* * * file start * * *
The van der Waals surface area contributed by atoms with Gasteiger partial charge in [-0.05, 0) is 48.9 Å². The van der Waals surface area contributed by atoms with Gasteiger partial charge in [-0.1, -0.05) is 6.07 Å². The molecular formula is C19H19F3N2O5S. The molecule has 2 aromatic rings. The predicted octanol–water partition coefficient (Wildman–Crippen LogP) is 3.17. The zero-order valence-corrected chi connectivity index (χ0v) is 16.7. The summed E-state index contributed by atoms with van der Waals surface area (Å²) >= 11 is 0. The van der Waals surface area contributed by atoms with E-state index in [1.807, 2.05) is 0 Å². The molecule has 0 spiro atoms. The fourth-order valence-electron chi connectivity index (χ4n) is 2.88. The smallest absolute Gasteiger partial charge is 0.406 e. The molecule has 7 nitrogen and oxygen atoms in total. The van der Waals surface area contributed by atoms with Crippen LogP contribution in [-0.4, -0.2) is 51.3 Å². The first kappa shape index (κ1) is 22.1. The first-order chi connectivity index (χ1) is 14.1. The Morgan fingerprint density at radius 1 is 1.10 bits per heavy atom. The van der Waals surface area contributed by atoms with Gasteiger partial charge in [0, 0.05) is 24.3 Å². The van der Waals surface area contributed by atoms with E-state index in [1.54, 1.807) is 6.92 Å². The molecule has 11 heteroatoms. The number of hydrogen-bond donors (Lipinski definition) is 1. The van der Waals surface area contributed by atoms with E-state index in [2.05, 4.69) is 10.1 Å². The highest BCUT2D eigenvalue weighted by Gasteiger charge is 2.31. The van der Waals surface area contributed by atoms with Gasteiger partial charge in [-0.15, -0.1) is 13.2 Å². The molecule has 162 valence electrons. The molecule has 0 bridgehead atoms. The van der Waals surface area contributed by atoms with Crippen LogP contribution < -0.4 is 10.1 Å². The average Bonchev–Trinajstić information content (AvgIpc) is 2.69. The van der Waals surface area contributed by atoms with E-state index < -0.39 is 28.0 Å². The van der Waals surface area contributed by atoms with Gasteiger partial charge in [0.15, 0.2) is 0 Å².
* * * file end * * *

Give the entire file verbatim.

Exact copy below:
The van der Waals surface area contributed by atoms with Gasteiger partial charge in [-0.05, 0) is 48.9 Å². The van der Waals surface area contributed by atoms with Gasteiger partial charge in [-0.1, -0.05) is 6.07 Å². The molecular formula is C19H19F3N2O5S. The molecule has 2 aromatic rings. The predicted octanol–water partition coefficient (Wildman–Crippen LogP) is 3.17. The zero-order valence-corrected chi connectivity index (χ0v) is 16.7. The summed E-state index contributed by atoms with van der Waals surface area (Å²) >= 11 is 0. The van der Waals surface area contributed by atoms with E-state index in [1.807, 2.05) is 0 Å². The molecule has 0 spiro atoms. The fourth-order valence-electron chi connectivity index (χ4n) is 2.88. The smallest absolute Gasteiger partial charge is 0.406 e. The molecule has 7 nitrogen and oxygen atoms in total. The van der Waals surface area contributed by atoms with Crippen LogP contribution in [-0.4, -0.2) is 51.3 Å². The first kappa shape index (κ1) is 22.1. The first-order chi connectivity index (χ1) is 14.1. The Morgan fingerprint density at radius 1 is 1.10 bits per heavy atom. The van der Waals surface area contributed by atoms with Gasteiger partial charge in [0, 0.05) is 24.3 Å². The van der Waals surface area contributed by atoms with E-state index in [1.54, 1.807) is 6.92 Å². The molecule has 11 heteroatoms. The number of hydrogen-bond donors (Lipinski definition) is 1. The van der Waals surface area contributed by atoms with E-state index in [2.05, 4.69) is 10.1 Å². The highest BCUT2D eigenvalue weighted by Gasteiger charge is 2.31. The van der Waals surface area contributed by atoms with Gasteiger partial charge in [-0.15, -0.1) is 13.2 Å². The molecule has 162 valence electrons. The molecule has 0 bridgehead atoms. The van der Waals surface area contributed by atoms with Crippen LogP contribution < -0.4 is 10.1 Å². The average Bonchev–Trinajstić information content (AvgIpc) is 2.69. The van der Waals surface area contributed by atoms with E-state index < -0.39 is 28.0 Å². The van der Waals surface area contributed by atoms with Gasteiger partial charge in [0.15, 0.2) is 0 Å².